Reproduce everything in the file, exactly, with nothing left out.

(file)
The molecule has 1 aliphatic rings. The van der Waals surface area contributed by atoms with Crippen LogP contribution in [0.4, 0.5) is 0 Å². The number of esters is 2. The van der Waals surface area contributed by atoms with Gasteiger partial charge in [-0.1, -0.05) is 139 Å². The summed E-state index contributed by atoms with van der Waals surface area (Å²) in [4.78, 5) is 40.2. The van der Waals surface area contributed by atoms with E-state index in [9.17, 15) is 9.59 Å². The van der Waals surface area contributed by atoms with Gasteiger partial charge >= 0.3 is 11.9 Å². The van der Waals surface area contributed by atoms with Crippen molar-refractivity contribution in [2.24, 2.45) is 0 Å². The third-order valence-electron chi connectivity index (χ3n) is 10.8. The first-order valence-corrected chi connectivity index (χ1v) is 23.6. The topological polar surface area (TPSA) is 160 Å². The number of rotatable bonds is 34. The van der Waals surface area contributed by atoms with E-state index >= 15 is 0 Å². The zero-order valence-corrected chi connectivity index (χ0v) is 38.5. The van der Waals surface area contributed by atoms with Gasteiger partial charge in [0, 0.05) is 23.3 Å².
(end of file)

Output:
The molecule has 1 aliphatic rings. The van der Waals surface area contributed by atoms with Crippen LogP contribution in [0.4, 0.5) is 0 Å². The number of esters is 2. The van der Waals surface area contributed by atoms with Gasteiger partial charge in [-0.1, -0.05) is 139 Å². The summed E-state index contributed by atoms with van der Waals surface area (Å²) in [4.78, 5) is 40.2. The van der Waals surface area contributed by atoms with E-state index in [9.17, 15) is 9.59 Å². The van der Waals surface area contributed by atoms with Gasteiger partial charge >= 0.3 is 11.9 Å². The van der Waals surface area contributed by atoms with Crippen molar-refractivity contribution in [2.24, 2.45) is 0 Å². The third-order valence-electron chi connectivity index (χ3n) is 10.8. The first-order valence-corrected chi connectivity index (χ1v) is 23.6. The topological polar surface area (TPSA) is 160 Å². The number of rotatable bonds is 34. The van der Waals surface area contributed by atoms with E-state index >= 15 is 0 Å². The zero-order valence-corrected chi connectivity index (χ0v) is 38.5. The van der Waals surface area contributed by atoms with Gasteiger partial charge in [0, 0.05) is 23.3 Å².